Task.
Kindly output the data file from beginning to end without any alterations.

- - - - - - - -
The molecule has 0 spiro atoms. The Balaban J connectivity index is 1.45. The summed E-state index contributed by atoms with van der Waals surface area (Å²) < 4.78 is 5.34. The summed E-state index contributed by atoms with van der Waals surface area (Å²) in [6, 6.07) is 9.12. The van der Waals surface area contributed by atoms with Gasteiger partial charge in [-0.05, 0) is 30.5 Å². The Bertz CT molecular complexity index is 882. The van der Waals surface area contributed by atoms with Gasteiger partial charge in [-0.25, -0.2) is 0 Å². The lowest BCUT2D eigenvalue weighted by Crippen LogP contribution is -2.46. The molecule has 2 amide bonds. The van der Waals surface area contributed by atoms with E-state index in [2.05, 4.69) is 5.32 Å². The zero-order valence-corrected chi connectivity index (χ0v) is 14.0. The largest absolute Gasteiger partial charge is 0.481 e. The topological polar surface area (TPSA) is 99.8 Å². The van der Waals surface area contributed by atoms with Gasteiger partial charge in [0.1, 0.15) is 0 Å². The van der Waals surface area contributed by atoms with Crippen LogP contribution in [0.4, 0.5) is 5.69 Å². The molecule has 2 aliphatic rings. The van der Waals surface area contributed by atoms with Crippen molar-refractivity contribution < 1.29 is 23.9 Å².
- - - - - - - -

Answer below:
The molecule has 0 spiro atoms. The Balaban J connectivity index is 1.45. The summed E-state index contributed by atoms with van der Waals surface area (Å²) < 4.78 is 5.34. The summed E-state index contributed by atoms with van der Waals surface area (Å²) in [6, 6.07) is 9.12. The van der Waals surface area contributed by atoms with Gasteiger partial charge in [-0.05, 0) is 30.5 Å². The Bertz CT molecular complexity index is 882. The van der Waals surface area contributed by atoms with Gasteiger partial charge in [-0.25, -0.2) is 0 Å². The lowest BCUT2D eigenvalue weighted by Crippen LogP contribution is -2.46. The molecule has 2 amide bonds. The van der Waals surface area contributed by atoms with E-state index in [2.05, 4.69) is 5.32 Å². The zero-order valence-corrected chi connectivity index (χ0v) is 14.0. The largest absolute Gasteiger partial charge is 0.481 e. The topological polar surface area (TPSA) is 99.8 Å². The van der Waals surface area contributed by atoms with Gasteiger partial charge in [0.1, 0.15) is 0 Å². The van der Waals surface area contributed by atoms with Crippen LogP contribution in [0.4, 0.5) is 5.69 Å². The molecule has 2 aliphatic rings. The van der Waals surface area contributed by atoms with Crippen molar-refractivity contribution < 1.29 is 23.9 Å².